When hype and heroism part company

In varying degrees, the Paul Simon line applies: 'Where have you gone, Joe DiMaggio?' Getty Images

We hold these truths, by now, to be self-evident:

• That sports heroism is ephemeral.

• That how things appear, and how they actually are, can be radically opposed in real time.

• And that the passage of days and months, above all other factors, almost always produces the Great Reveal. That's what time does, right?

Barely 15 months ago, the following thoughts all were in play in mainstream sports America: LeBron James was poised to become the next Michael Jordan; Ben Roethlisberger was on the brink of NFL superstardom; Tiger Woods was relentlessly tracking down Jack Nicklaus; and Alex Rodriguez, though hardly devoid of controversy in his career, was nevertheless going to become the Clean Alternative to baseball's all-time home run king.

Wow. That didn't take long.

So do we approach the next 15 months in wonder or in dread fear?

Watching James slink away from Boston on Thursday night, the thought was inescapable. The man's body language screamed relief, not rage. His Cleveland Cavaliers had just completed an improbable lay-down in the face of some solid play by the Celtics, just a horrible abdication of aspiration by a purported championship contender. But from the look on James' face, you couldn't tell it from a summer league showcase game.

Afterward, the Celts' Kevin Garnett, who spent too many of his years chasing a ring he couldn't get in Minnesota, essentially told James to move on as a free agent, try to find his Nirvana elsewhere. It worked for KG, albeit a little late in his career, and you understand where Garnett is coming from. It's clear the man wishes he had made the difficult decision to leave Minnesota years before he actually did.

But James plays for a Cleveland team that made the NBA Finals three years ago and won 66 and 61 regular-season games the past two years, respectively. There are coaching issues, certainly; and the personnel around James may be merely decent instead of superstar-laden. But isn't a leader supposed to lead?

Still, we're talking about mortal failings here, not moral ones. If the worst ever said of James is, "He's no MJ," it's not the end of the world. It might be difficult for some fans to accept the idea that James is going to have to join a better team to win a title rather than make his own team title-worthy, but that's life. Jordan had some sweet supporting casts over the years, and a pretty good coach, too. Timing is everything.

No, it's the hype machine that takes the strongest hit here, and is that such a bad thing? James has been godded up so many times over so many seasons that it's a wonder he can fit his head through the door of the locker room. What the past two seasons suggest -- they don't prove it; they only suggest it -- is that James is no savior. He's a player of remarkable, unique skill who could help a good team win a title. That makes him, basically, Garnett-plus, not Jordan.

Tiger Woods is no Jack Nicklaus, for a list of reasons that you don't need me to reissue right now. But it's still fascinating that, while Woods' primary drive has been to pile up enough major championships to eclipse Nicklaus in the record books, he has self-sabotaged that very effort in almost every way imaginable.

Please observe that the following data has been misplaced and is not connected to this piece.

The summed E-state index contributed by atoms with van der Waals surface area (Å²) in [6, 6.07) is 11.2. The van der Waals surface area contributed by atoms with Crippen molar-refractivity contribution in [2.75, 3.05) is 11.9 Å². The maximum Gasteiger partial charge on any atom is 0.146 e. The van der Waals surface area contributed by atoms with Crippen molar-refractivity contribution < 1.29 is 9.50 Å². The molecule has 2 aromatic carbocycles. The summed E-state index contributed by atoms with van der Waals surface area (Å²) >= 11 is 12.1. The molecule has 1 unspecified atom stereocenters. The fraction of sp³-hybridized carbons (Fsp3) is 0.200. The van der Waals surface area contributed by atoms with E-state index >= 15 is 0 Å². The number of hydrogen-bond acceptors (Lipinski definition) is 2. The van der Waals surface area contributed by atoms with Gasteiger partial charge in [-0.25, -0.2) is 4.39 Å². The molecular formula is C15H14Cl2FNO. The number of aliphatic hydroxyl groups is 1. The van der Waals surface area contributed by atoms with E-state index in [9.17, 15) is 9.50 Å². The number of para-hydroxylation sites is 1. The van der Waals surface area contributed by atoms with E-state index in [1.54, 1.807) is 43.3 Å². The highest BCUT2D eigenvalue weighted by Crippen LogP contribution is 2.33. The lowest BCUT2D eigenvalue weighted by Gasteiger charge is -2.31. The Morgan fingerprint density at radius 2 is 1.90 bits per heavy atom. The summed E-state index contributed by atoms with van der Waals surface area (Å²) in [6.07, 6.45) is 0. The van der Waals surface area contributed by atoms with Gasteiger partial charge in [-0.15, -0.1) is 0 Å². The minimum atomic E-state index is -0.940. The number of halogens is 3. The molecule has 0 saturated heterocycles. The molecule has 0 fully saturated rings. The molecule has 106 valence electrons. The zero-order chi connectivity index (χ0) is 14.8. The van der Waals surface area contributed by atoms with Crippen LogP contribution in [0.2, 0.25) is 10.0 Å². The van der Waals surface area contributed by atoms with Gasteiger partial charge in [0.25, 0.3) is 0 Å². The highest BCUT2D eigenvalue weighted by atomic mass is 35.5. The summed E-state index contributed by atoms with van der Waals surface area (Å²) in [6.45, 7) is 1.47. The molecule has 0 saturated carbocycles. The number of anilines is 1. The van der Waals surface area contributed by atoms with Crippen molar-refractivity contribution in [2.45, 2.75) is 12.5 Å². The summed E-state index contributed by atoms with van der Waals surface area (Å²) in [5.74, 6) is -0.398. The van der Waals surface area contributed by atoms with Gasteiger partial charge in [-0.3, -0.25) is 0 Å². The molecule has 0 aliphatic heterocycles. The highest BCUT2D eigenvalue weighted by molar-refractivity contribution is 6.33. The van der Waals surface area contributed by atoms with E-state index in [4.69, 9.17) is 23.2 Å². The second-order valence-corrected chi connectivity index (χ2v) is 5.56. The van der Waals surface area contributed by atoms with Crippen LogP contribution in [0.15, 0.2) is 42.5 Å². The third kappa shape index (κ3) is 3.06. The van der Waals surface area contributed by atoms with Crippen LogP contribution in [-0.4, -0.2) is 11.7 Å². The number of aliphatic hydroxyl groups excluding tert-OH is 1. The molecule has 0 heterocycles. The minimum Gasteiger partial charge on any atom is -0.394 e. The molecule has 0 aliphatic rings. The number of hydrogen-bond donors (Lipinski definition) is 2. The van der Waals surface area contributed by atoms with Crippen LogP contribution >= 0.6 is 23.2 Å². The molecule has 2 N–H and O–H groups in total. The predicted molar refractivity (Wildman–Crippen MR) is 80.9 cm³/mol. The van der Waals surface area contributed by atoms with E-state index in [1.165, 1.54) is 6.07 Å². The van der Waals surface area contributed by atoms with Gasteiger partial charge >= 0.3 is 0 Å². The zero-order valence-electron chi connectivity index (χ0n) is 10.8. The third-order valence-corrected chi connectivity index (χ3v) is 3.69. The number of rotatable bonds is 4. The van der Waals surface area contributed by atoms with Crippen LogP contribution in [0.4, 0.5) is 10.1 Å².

The notion you hear put forth most often is the one that makes the most sense: Woods' fall is the most dramatic in the history of sports because he had the most airspace to cover. You could scarcely be higher in the sporting stratosphere than Woods was a year ago, or six months ago, for that matter. But that was before he brought his own career down to a bended knee, or a wrenched neck.

And while you can't prove it by anything that anyone will ever say out loud, there is also this: Tiger walked off the course at Sawgrass last weekend, absolutely stepped away in the middle of a championship on the final day of competition. LeBron figuratively stepped away from his team in the middle of a conference semifinal, particularly in Game 5 in Cleveland, when he compounded a lousy shooting night -- hey, it happens -- by appearing almost totally disengaged from the horror show that was unfolding around him. And that should never happen.

Unrelated events. Related perceptions.

Ben Roethlisberger's football team underperformed loudly and he was found to be, at the very least, a man lacking almost any judgment when it came to his standing as a public figure in the world of sports. He embarrassed a proud and storied franchise, which is quite a thing; and no matter what transpires on the field, Roethlisberger no longer is being compared with -- well, to any of the greats, certainly. He blew up his own name, too.

And A-Rod? Let's be honest: It was just a hope. It was a hope that Alex Rodriguez could somehow bash his way past Barry Bonds in the record books without also being fingered as a drug cheat, because then it might be possible for the great Henry Aaron to feel peaceful about his 755 home run mark being taken down.

But I think that ESPN.com's Howard Bryant has it mostly right in the title of his new book about Aaron. Maybe we're not down quite yet to "The Last Hero," as Bryant dubs Aaron. But given the events of the past 15 months, this much is clear: It's like crawling across glass trying to find the next one.

Mark Kreidler is a longtime contributor to ESPN.com. His most recent book, "Six Good Innings," was named one of the Top 10 Sports Books of 2009 by Booklist. Reach him at mark@markkreidler.com.